Create the perfect macro image using focus stacking in Photoshop


A big passion of mine is photography and I love using new tools and learning new techniques to gain a better image. Over the last few weeks I have been experimenting with focus stacking and want to share with you what I have found.

Focus stacking (also known as focal plane merging, z-stacking or focus blending) allows you to take multiple images (each focused slightly differently) and then merge them, taking focused bits of each image and making a fully focused one. The concept is simple. The method is pretty straight forward as well, once you know what you are doing! I am sure there are plenty other ways and other software and hardware out there. I am just going to take you through the method that I have used.

Minimum equipment needed…

  • A camera that allows you to manually focus
  • A tripod
  • Photoshop (other software can be used but for this tutorial I use Adobe Photoshop)
  • A computer that will run Photoshop
  • Something to photograph

My equipment

  • Pentax K-5 DSLR
  • Sigma 70-300mm f4-5.6 Macro DG Lens For Pentax Digital & Film SLR Cameras
  • Pentax AF-360FGZ flash
  • x2 Soft box continuous lighting
  • A tripod for the camera
  • A tripod for the flash
  • Mac Book Pro with Adobe Creative Cloud
  • Adobe Photoshop CC 2015
  • Back drop of white or black paper

I have broken this down into 5 steps…

  1. Set up the shots
    You need to know what you want to photograph and how to compose the subject. This is a lot more than I can cover in this article but good thought before starting results in a good end product. This process requires a bit of planning. You want the lighting to be constant for every shot, you want the background to remain constant. For step 2 you may be moving the camera. A camera mounted flash would move with the camera so would affect the lighting. A separate flash or continuous lighting solution would be better.
  2. Take the shots
    I started this knowing the general theory – take an object, focus on the most distant part of it, take a photo. Change the focus so that it is a bit closer, take a photo. Repeat until you have a range of photos, partially in focus for each one but collectively covering all of the object. I started doing this with the focus ring on my lens. The result was not perfect, there was no way to increment in a uniform manner and I could not get as fine tuning as I wanted.I bought a focus rail (for under £20)
    You attach this to the tripod and then screw the camera in on top. The bottom dial allows you to roll your camera backwards and forwards. This moves the focus through the object. In the same way as the focus ring, you take photographs along the entire length of the object. For the pen I took 34 photos, moving the camera 100mm (4 inches) in total.Below are five of them to show how the photographs range. I used all 34 in steps 3 to 6.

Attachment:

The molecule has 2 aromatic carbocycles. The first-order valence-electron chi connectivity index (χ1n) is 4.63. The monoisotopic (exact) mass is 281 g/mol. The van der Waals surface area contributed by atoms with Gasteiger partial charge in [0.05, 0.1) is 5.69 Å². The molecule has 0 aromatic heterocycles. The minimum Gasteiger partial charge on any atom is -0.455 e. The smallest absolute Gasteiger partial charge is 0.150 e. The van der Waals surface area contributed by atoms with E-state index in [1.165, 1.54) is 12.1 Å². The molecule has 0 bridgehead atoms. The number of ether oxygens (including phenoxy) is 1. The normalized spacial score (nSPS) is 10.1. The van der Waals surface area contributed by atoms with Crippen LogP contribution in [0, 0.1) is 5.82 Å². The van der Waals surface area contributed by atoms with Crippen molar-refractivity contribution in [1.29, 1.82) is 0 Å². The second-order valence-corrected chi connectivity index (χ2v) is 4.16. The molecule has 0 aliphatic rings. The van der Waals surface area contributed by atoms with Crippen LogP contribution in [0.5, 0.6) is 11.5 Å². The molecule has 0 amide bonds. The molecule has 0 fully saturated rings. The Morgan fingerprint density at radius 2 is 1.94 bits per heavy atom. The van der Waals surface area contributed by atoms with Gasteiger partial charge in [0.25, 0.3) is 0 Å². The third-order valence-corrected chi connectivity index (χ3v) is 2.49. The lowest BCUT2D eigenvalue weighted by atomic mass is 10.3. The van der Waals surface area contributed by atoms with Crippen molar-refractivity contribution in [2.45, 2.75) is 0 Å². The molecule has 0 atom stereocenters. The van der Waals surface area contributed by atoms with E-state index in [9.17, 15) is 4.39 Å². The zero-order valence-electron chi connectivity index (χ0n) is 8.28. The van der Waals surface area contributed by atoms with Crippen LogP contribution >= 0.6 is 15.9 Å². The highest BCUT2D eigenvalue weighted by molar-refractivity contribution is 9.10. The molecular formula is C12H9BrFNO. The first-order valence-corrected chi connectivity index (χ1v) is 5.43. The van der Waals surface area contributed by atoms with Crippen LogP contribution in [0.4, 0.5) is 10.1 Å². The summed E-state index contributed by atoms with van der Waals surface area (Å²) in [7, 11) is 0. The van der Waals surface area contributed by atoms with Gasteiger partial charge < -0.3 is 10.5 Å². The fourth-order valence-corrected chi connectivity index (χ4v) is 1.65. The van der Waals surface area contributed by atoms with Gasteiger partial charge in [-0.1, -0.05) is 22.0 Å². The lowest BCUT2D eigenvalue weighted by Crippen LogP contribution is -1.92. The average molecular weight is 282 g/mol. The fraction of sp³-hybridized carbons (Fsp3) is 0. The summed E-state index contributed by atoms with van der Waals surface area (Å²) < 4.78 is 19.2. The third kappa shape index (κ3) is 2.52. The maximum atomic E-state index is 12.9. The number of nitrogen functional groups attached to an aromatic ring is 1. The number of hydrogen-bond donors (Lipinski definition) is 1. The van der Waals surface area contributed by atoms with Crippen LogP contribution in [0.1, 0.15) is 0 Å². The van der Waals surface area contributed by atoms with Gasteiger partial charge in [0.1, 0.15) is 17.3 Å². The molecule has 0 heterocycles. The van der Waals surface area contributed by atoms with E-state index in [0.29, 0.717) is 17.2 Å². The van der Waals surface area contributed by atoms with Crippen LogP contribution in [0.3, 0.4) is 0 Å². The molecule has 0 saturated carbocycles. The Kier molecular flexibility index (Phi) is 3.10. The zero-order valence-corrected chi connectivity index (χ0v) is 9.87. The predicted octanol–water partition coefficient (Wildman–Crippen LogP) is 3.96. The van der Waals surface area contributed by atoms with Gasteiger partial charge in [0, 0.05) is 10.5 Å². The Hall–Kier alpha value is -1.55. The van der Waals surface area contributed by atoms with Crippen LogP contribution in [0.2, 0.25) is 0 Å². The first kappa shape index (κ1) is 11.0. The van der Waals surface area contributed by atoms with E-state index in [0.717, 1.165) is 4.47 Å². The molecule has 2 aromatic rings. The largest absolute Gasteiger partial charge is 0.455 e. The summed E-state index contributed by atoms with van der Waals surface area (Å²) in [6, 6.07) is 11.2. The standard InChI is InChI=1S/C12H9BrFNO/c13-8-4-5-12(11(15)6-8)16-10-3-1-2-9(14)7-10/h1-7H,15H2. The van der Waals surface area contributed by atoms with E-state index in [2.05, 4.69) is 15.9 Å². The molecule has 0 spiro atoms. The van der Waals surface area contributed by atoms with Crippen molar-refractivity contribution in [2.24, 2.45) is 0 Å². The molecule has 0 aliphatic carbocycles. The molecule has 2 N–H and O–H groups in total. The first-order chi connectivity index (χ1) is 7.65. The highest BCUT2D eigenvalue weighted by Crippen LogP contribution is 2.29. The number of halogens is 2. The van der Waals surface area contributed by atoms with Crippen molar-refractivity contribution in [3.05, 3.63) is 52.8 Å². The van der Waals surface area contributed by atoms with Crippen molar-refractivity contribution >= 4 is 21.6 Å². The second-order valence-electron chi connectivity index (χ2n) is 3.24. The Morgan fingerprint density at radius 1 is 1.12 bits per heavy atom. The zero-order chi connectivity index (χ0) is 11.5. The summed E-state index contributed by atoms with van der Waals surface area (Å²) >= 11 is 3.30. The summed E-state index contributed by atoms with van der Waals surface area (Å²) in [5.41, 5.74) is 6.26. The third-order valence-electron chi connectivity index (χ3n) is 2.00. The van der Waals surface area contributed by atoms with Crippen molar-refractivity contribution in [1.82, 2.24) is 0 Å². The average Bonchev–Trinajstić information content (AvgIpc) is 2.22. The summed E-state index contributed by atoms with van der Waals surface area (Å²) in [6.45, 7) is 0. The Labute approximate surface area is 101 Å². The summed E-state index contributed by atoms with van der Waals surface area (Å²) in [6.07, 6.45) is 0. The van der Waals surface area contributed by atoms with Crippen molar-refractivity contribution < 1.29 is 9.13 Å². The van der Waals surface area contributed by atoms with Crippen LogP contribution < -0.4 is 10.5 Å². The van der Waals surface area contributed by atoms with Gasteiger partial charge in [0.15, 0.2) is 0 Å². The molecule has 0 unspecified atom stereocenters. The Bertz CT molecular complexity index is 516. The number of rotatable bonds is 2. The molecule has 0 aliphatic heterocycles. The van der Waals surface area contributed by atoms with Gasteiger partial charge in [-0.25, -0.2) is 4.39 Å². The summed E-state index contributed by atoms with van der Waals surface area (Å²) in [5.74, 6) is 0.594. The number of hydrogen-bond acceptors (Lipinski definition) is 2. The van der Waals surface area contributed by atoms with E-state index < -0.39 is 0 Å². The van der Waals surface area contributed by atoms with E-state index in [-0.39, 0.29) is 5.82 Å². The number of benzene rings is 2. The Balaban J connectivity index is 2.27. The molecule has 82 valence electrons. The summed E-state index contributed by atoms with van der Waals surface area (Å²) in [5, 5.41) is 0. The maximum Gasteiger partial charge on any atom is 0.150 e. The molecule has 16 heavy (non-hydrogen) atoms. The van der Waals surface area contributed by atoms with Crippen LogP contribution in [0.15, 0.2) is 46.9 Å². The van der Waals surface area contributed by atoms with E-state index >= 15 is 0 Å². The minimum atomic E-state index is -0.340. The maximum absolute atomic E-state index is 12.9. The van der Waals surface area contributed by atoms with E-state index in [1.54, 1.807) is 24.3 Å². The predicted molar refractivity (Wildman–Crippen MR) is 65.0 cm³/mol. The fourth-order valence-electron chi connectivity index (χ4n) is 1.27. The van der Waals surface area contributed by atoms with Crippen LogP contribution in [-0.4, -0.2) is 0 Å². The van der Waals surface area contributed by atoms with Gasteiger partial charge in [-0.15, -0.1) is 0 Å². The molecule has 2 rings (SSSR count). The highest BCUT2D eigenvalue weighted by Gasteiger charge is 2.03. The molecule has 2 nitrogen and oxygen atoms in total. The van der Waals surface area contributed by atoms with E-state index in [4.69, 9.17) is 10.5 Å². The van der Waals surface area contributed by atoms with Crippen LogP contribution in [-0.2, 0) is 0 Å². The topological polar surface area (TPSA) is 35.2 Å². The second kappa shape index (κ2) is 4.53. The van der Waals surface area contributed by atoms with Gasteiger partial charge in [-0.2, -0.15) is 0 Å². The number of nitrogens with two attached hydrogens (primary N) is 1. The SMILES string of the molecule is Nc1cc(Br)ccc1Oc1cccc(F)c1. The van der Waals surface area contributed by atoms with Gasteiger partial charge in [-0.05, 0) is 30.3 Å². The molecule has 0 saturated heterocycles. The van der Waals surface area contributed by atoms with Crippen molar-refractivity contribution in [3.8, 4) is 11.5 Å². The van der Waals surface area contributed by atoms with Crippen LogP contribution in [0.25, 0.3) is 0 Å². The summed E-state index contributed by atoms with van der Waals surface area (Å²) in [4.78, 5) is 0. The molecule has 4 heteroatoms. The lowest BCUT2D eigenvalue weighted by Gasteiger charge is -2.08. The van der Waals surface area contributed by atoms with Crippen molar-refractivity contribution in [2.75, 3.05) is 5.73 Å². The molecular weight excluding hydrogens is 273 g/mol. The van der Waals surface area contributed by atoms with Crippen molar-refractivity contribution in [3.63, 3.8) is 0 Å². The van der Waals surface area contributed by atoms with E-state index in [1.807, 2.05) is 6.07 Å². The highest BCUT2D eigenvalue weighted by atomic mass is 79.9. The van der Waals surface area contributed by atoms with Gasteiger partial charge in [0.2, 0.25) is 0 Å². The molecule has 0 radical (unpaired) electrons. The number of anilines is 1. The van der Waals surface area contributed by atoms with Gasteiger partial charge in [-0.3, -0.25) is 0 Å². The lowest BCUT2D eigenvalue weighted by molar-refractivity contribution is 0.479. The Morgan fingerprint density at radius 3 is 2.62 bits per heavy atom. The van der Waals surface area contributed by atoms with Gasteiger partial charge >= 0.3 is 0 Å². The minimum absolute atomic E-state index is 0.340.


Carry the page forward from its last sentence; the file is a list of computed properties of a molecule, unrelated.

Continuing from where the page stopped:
pen-1 pen-2 pen-3 pen-4 pen-5
    You can see that the focus shifts and also that the pen moves from photo to photo. As long as the subject is in shot this doesn’t matter, Photoshop will sort that out for you!
  3. Import as layers and align
    Now you have the shots, you want all of them in one Photoshop file, each as a different layer. There are a few ways to do this but the best way I have found is this…
    In Photoshop: File>Scripts>Load Files into Stack
    This will let you select all of the files that you want to load. There is an option here to ‘Attempt to Automatically Align Source Images’ – If you tick this then the files will all line up (which is what you want!)
  4. Blend layers
    You have all the images on different layers, all lined up. You can check at this point to see if it has worked correctly. I have found that now is a good time to crop your image. The blend process takes a bit of time as Photoshop is calculating what is in focus and what isn’t. On my images you will see that there is a bit of table where the backdrop did not extend. Photoshop will try to blend this if you don’t crop and it will take longer. When you are ready, in Photoshop go to Edit > Auto-Blend Layers… Select ‘Stack Images’ and check “Seamless Tones and Colors’ and ‘Content Aware Fill Transparent Areas’. It will take a few minutes but when completed you will have your sharp image.
  5. Tidy image
    I didn’t have to do much to this image but for some you may have to retouch a little. All of the layers have been modified in a non-destructive manner using layer masks. You may see that part of the image looks better on one of the individual frames. You can copy that layer, bring to the front, mask out what you don’t want and then use that part over the blended image.

Here is the resulting image…


And a zoom of one part of the completely focused image…


And here are some of the other the results…


Paul Smith cufflinks – these didn’t come out as well as I had hoped – more work needed here!


A glass sculpture I bought in Venice by Vittorio Costantini, 90mm (3.5 inches) long

You can see more of Vittorio’s work here…


A specimen of a Willowherb hawkmoth (Proserpinus proserpina) – A little bit of retouching required here to remove the mounting pin. Moth wingspan 45mm (1.8 inches)

Even something that has a very shallow depth, like this leaf, can benefit from this technique

Even something that has a very shallow depth, like this leaf, can benefit from this technique

I hope that you have benefitted from this article. Good luck with your shots!


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